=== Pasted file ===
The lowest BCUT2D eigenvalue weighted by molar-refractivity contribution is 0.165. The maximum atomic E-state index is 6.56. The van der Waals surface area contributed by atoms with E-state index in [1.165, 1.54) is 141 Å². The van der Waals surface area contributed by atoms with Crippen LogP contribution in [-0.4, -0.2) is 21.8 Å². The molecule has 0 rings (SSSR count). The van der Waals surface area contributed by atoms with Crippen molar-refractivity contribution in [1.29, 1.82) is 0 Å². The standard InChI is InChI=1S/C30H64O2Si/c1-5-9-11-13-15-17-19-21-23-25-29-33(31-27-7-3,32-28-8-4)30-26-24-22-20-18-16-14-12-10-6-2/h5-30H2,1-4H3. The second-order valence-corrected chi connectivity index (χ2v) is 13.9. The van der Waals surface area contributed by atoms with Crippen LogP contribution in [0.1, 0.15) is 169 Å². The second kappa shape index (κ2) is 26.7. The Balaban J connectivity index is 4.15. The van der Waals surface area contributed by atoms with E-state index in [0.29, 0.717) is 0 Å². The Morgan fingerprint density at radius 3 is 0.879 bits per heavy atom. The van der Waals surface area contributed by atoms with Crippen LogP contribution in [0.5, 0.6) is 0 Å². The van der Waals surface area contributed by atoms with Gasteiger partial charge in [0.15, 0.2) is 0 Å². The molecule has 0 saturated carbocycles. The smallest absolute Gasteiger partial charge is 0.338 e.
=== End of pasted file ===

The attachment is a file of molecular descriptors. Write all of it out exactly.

The lowest BCUT2D eigenvalue weighted by molar-refractivity contribution is 0.165. The maximum atomic E-state index is 6.56. The van der Waals surface area contributed by atoms with E-state index in [1.165, 1.54) is 141 Å². The van der Waals surface area contributed by atoms with Crippen LogP contribution in [-0.4, -0.2) is 21.8 Å². The molecule has 0 rings (SSSR count). The van der Waals surface area contributed by atoms with Crippen molar-refractivity contribution in [1.29, 1.82) is 0 Å². The standard InChI is InChI=1S/C30H64O2Si/c1-5-9-11-13-15-17-19-21-23-25-29-33(31-27-7-3,32-28-8-4)30-26-24-22-20-18-16-14-12-10-6-2/h5-30H2,1-4H3. The second-order valence-corrected chi connectivity index (χ2v) is 13.9. The van der Waals surface area contributed by atoms with Crippen LogP contribution in [0.1, 0.15) is 169 Å². The second kappa shape index (κ2) is 26.7. The Balaban J connectivity index is 4.15. The van der Waals surface area contributed by atoms with E-state index in [0.29, 0.717) is 0 Å². The Morgan fingerprint density at radius 3 is 0.879 bits per heavy atom. The van der Waals surface area contributed by atoms with Crippen LogP contribution in [0.5, 0.6) is 0 Å². The van der Waals surface area contributed by atoms with Gasteiger partial charge in [0.15, 0.2) is 0 Å². The molecule has 0 saturated carbocycles. The smallest absolute Gasteiger partial charge is 0.338 e.